Your Office Space Affects Employee Well-being

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When businesses pivoted to remote work operations during the pandemic, employees had to leave their office spaces and find a rhythm in working from home. This was a stressful time of change as it transformed how we live and work. The challenge for employers then was to find effective ways to remotely support employee productivity and well-being.

The past year has made it apparent to each of us that work environments do play a huge role in employees’ ability to focus and maintain a healthy mindset. This applies not just to home workstations, but also the physical workplaces employees report to.

The world is slowly opening up, and with it the offices that teams indefinitely left behind for remote work. Employers now have the responsibility to ensure that their workplaces promote physical and mental health and safety.

Why Do Healthy Workspaces Matter?

The average person will spend around 90,000 hours of their life at work. In other words, you will likely be working for one-third of your whole life. These numbers are enough to conclude that your work environment has a significant impact on your quality of life.

Work environments involve a number of factors, too. The concerns that come to mind are usually practical aspects, including salary, office culture, and daily work demands. While these are vital to creating a healthy workplace, something organizations must also keep in mind is the physical appearance and layout of the workplace.

Your employees are exposed to these places every day as they accomplish work. They deserve one that promotes health and productivity.

Physical Aspects to Consider

These are some parts you need to fix to build an office that upholds the overall well-being of your team.

1. Aesthetics still matter.

We understand that many people say that substance matters over appearance. However, in office design, appearance contributes to the substance of your workplace. Do not let aesthetics take a backseat in the pursuit of comfort and safety.

First, look at the bones of your office space. What is the state of your walls, windows, and flooring? Do they invite employees to stay in the area? If you want to elevate your workplace on a budget, materials such as stick-on shiplap panels or wallpaper are effective and affordable choices for beautifying the space.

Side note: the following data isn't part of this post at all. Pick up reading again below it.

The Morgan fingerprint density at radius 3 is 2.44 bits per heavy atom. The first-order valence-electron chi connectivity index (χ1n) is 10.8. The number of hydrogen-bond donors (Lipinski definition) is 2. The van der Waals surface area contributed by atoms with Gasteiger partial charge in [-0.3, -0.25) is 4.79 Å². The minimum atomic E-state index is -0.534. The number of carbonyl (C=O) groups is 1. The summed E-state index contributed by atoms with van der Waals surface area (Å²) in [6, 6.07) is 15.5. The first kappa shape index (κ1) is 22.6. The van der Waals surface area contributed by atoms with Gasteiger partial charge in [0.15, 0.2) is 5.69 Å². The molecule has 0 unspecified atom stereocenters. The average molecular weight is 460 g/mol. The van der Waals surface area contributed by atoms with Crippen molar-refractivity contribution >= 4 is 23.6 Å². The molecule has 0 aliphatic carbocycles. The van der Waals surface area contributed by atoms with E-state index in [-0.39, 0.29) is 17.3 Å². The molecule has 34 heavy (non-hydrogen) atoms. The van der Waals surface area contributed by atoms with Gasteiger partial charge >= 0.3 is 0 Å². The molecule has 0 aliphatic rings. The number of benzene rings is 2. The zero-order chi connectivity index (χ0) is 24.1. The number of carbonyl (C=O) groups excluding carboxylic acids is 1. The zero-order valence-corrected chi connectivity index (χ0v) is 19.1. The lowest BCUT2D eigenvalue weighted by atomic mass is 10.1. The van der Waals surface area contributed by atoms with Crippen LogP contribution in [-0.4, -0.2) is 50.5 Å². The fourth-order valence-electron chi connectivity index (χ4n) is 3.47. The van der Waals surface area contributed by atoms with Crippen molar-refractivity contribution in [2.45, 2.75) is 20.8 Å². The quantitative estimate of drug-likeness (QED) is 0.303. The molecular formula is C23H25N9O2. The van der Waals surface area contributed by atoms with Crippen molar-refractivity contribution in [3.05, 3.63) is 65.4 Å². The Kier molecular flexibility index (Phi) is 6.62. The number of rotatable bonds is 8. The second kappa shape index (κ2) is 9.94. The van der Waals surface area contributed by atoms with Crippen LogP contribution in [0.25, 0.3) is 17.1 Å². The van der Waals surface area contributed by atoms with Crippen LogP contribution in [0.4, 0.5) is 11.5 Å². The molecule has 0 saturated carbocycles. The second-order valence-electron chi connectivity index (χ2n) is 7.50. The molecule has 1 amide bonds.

You should also choose durable, presentable furniture to complement the basic design of your office. Make it a point to get seats that are both ergonomic and visually appealing, as these two features encourage your employee productivity. Remember that team members spend much of their day seated in their cubicles, so they need a space that serves its purpose well.

empty office

2. Let the light in.

Natural light does so much for the general health of humans. Having plenty of it in the office provides various benefits for both physical and mental health.

Firstly, natural light provides free vitamin D that keeps the bones strong and the heart healthy. Ample exposure to it also helps people sleep better at night. When you have enough natural light, there is less risk for eye strain and headaches that could keep employees from doing their work.

Additionally, natural light enhances the mood. This allows employees to better concentrate on tasks and maintain a positive attitude towards their jobs.

3. Mind your air quality.

Now that concerns about COVID-19 are likely to remain at the back of everyone’s minds despite many resuming pre-pandemic practices, air quality is also important. A well-ventilated office means minimal airborne pollutants and carbon dioxide. Accomplish this by having adequate air filtration systems and well-maintained HVAC units in the office.

Good air quality not only makes people feel safer from viruses such as COVID-19. It also helps them stay focused on their responsibilities, as studies suggest that offices with proper ventilation report better cognitive performance from employees.

4. Have spaces for solo work and collaboration.

Finally, you must accommodate the variety of work styles your staff have in your physical office. Have both solo work areas and collaborative spaces that everyone can use as they need.

Areas for collaboration, usually in the form of meeting rooms, are important as they promote teamwork and provide venues for brainstorming for your projects. However, solo desks and cubicles also help team members concentrate on their individual tasks with little distractions.

An appealing workplace does not only help your organization’s employee retention. It also makes you an ideal choice for new recruits in the future. Young professionals want to work in progressive, innovative workplaces that value its employees, which is something that any forward-thinking company should strive to be.

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